October 8, 2015 --
Wearing a speculator rainbow of assorted T-shirts, hundreds of elementary students, preschoolers, teachers as well as parents from around the state poured into Albany’s James H. Gray Civic Center for the city’s 21st annual Fire Prevention Week activities, Oct. 7.
Fire safety officials from Marine Corps Logistics Base Albany joined local city and county government officials, Georgia’s other emergency responders and volunteers, who dressed up as super heroes, clowns, fire dogs and villains spewing smoke and simulated fire for the event, which is held annually across the nation to commemorate the Great Chicago Fire of 1871.
William A. Thomas, firefighter/emergency medical technician, MCLB Albany, was one of several of the installation’s first responders, who participated in the event.
“Today, at the Civic Center, we are assisting the City of Albany with the Fire Safety Show for the kids around this area,” Thomas said. “We will be dressing up as clowns and assisting the city with (educating the children).”
Fire Inspector, Perry Mixon, MCLB Albany, explained his role in assisting his team to prepare for the event.
“I will be there assisting my fellow colleagues by helping them to get dressed up (as clowns) and putting on their makeup,” Mixon said. “We’ll also have Sparky the Fire Dog (the official mascot of the National Fire Protection Association) out there. The city already has (its) own program in place and we’re just helping out wherever we can.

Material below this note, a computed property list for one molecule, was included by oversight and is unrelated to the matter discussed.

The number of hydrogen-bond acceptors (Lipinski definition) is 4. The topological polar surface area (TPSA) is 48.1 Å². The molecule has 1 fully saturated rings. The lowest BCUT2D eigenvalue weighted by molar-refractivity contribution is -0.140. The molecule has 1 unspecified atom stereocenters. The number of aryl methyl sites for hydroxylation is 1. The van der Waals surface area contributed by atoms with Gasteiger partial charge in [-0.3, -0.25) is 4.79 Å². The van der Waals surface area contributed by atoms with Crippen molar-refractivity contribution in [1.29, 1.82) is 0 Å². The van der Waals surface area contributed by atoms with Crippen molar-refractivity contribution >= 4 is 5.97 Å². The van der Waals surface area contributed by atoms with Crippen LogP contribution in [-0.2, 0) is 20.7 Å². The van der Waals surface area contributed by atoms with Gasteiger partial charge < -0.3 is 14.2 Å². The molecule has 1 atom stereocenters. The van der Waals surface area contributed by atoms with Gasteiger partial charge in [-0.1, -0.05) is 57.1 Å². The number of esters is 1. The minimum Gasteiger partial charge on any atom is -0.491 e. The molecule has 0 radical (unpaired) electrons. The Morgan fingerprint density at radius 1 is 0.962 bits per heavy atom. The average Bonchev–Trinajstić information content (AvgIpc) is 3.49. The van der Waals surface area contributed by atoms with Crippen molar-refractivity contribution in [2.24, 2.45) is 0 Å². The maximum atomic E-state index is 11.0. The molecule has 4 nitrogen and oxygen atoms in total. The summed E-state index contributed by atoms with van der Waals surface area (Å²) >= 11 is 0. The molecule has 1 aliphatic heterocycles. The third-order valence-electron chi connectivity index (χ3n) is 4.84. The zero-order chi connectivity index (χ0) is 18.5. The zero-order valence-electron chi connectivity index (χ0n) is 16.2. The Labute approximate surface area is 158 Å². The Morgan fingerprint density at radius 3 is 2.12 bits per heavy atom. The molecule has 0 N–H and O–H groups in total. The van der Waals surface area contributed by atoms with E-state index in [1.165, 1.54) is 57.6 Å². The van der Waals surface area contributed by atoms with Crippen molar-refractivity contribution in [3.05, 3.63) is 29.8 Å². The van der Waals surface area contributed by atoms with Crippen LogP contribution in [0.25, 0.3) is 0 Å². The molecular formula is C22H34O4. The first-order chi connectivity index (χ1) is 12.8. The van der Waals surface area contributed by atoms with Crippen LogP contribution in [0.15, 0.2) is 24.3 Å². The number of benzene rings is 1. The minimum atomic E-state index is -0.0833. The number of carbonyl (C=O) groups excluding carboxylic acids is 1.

“Last year they had clowns come out and do things with smoke alarms, guys dressed in costumes, smoke and fire,” he continued. “It’s a pretty good show and the kids love it. This will be my second year participating and I just hope it’s another good year.”
Rodney Staley Sr., fire inspector, MCLB Albany, who has participated in the city’s Fire Safety Show for the past eight years, shared his insight and some historical facts about the event.
“This week is Fire Prevention Week and it is done every year the week of Oct. 9, in (commemoration) of the Great Chicago Fire (of 1871),” Staley recalled. “It is the largest Fire Prevention Show in Georgia and the second largest in the nation.
“The children who attend are mainly kindergarteners and elementary school-aged students through 6th grade,” he continued. “They come from all over the state, with teachers, parents as well as other first responders, who are able to come and participate, whether it’s actively or logistically. This is my eighth and final year; I’ll be retiring in February 2016.”
Staley also pointed out many fire safety officials assist in other activities for one week during the commemoration and he, personally, urges active-duty service members to participate in the future.
According to the website: http://www.nfpa.org/safety-information/fire-prevention-week/about-fire-prevention-week, Fire Prevention Week was established to commemorate the Great Chicago Fire, the tragic 1871 conflagration (a large destructive fire) that killed more than 250 people, left 100,000 homeless, destroyed more than 17,400 structures and burned more than 2,000 acres. The fire began on Oct. 8, but continued into and did most of its damage on Oct. 9, 1871.
According to popular legend, the fire broke out after a cow — belonging to Mrs. Catherine O'Leary — kicked over a lamp, setting first the barn, then the whole city on fire. Recent research has helped to debunk this version of events.